It makes a lot of sense, then, to offset some of that congestion with a high-speed rail that weaves throughout the country, perhaps even from one coast to another. How would that work, exactly? What’s the science behind high-speed trains?

How does high-speed rail work?

High-speed rail is the same as conventional systems. They run on tracks like the trains of old and rely on engines, albeit sometimes structured differently from traditional models.

The track is made of stronger and more reliable material. The train engines — also called power cars — sit at either the front, back or both ends. Primarily, high-speed trains run on a dedicated track, though sometimes they are used on conventional ones and run at a reduced speed.

 TGVs at the Gare de l'Est in Paris. Operated by the state-owned SNCF, it holds the world record for the fastest wheeled train, reaching 574.8 km/h (357.2 mph) during tests in 2007. (Image: Ermell via wikimedia CC BY-SA 4.0)

TGVs at the Gare de l’Est in Paris. Operated by the state-owned SNCF, it holds the world record for the fastest wheeled train, reaching 574.8 km/h (357.2 mph) during tests in 2007. (Image: Ermell via wikimedia CC BY-SA 4.0)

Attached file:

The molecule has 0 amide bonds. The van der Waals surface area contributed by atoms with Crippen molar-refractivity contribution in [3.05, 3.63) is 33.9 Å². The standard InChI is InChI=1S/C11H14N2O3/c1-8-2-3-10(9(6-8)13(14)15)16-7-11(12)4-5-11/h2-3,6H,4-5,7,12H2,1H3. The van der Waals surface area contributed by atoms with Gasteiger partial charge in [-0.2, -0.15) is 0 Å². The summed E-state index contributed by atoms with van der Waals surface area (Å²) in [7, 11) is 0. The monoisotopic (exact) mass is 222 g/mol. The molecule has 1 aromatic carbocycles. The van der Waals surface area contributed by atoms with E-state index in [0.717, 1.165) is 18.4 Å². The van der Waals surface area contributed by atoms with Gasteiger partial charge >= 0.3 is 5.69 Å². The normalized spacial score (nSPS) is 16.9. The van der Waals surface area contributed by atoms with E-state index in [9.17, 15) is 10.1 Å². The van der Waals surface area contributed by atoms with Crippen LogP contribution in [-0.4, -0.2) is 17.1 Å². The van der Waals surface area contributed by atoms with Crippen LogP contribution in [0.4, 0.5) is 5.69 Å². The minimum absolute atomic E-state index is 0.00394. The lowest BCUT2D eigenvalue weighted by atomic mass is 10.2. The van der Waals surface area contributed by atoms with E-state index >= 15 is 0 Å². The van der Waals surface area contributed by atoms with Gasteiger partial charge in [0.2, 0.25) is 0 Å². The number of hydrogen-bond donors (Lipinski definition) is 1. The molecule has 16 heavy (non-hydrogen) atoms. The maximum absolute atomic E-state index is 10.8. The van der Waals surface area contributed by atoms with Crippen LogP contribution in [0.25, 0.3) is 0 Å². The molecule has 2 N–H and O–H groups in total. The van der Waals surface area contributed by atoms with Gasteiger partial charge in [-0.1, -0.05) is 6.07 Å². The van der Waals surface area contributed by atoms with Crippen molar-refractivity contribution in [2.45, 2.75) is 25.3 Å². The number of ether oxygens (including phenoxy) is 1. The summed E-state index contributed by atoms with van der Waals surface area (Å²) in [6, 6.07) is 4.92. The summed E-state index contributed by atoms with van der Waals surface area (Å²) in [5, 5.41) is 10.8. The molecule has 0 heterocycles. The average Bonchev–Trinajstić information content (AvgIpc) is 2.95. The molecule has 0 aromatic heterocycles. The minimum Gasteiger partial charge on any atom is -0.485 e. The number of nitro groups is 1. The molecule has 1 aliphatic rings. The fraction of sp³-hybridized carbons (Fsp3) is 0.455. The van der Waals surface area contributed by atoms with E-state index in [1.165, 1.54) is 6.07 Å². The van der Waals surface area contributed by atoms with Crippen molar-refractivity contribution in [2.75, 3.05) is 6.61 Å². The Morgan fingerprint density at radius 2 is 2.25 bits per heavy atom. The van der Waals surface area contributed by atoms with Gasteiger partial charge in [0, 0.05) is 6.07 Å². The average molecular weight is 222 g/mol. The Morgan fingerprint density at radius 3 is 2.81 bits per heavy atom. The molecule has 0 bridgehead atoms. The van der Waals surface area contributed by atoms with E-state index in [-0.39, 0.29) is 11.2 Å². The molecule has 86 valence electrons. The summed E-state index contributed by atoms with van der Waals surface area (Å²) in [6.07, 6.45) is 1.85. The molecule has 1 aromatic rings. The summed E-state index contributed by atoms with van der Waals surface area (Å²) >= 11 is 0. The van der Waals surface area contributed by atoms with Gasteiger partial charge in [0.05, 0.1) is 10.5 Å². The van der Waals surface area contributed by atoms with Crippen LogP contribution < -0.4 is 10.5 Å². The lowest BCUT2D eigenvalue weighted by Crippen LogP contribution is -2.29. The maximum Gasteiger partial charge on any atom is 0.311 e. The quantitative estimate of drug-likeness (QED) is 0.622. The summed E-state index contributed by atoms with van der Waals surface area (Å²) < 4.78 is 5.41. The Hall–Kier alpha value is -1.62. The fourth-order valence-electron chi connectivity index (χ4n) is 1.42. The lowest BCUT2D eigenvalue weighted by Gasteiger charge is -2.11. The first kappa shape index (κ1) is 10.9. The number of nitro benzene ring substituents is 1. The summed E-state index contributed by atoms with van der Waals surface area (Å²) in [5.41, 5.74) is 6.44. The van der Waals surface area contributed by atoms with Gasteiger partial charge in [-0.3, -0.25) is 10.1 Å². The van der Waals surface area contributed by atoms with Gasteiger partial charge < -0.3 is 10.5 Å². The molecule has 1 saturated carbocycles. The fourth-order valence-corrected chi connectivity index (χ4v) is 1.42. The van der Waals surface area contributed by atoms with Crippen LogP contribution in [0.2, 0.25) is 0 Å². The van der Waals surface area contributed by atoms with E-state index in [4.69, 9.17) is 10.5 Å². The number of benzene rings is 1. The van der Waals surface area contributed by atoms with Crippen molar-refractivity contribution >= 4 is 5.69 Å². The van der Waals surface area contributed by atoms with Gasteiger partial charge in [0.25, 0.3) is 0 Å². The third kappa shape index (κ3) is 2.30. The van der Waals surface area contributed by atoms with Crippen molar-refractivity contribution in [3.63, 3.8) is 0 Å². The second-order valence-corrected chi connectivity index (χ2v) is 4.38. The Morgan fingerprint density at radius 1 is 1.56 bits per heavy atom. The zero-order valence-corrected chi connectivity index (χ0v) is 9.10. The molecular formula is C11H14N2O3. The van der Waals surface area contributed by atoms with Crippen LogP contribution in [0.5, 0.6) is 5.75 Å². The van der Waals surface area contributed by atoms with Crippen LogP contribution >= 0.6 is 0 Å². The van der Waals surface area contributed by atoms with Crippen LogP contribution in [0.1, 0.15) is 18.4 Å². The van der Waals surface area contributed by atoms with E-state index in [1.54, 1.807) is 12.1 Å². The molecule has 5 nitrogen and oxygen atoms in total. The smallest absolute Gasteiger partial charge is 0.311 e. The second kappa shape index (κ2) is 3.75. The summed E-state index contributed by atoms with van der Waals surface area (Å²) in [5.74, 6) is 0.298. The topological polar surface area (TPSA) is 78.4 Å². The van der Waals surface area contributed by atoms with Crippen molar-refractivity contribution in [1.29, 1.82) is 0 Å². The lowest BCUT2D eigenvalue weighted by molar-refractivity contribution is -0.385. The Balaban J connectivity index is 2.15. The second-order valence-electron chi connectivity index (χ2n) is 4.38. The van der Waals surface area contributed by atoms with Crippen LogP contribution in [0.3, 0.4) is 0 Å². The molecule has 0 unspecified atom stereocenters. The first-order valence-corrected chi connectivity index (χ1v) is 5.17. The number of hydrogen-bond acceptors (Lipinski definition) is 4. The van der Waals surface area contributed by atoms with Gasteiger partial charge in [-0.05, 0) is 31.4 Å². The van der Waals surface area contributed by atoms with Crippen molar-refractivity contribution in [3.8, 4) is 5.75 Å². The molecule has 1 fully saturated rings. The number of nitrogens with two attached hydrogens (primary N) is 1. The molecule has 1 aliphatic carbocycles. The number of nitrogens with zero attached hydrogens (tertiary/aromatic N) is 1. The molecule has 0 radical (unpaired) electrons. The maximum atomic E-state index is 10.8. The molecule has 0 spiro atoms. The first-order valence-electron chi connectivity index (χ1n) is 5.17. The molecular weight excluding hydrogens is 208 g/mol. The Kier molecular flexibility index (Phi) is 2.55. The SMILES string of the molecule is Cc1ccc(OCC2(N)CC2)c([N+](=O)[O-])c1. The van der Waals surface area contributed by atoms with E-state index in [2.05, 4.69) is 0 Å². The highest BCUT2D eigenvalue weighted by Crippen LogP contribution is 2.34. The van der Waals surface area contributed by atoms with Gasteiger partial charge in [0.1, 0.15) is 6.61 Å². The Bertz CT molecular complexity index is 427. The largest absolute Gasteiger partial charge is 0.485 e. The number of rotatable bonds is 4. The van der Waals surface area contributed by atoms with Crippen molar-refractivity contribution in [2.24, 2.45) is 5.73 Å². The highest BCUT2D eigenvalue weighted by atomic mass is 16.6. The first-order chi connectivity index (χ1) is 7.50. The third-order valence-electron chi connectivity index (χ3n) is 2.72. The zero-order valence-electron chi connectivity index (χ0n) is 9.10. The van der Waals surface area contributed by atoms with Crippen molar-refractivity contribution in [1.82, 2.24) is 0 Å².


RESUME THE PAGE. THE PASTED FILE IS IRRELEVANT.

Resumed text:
Generally, a train is considered high-speed when it reaches 155 mph or more. Most high-speed trains travel at those speeds throughout the length of a journey, with the exception of a few low-speed sections, often meant for safety.

Tracks are kept as straight as possible to accommodate the higher speeds. They’re often powered using overhead lines or roof-based pantographs.

One type of train that’s different from any others is called a Maglev. Magnetic levitation — via electromagnets — suspends the train above the track and propels it great distances. Because Maglev trains are not bound to a conventional track, they can reach incredible speeds. Shanghai’s Maglev, for example, can reach speeds up to 268 mph, which allows it to travel a distance of 19 miles in just over seven minutes.

L0 Series on SCMaglev test track in Yamanashi Prefecture, Japan. (Image: Saruno Hirobano via wikimedia CC BY-SA 3.0)

L0 Series on SCMaglev test track in Yamanashi Prefecture, Japan. (Image: Saruno Hirobano via wikimedia CC BY-SA 3.0)

The many benefits of a high-speed railway

One of the apparent benefits of a high-speed rail network is the option to travel and connect with other areas of a country in a remarkably short period. Depending on the speed of the train, a trip takes about the same amount of time as flying, if not less.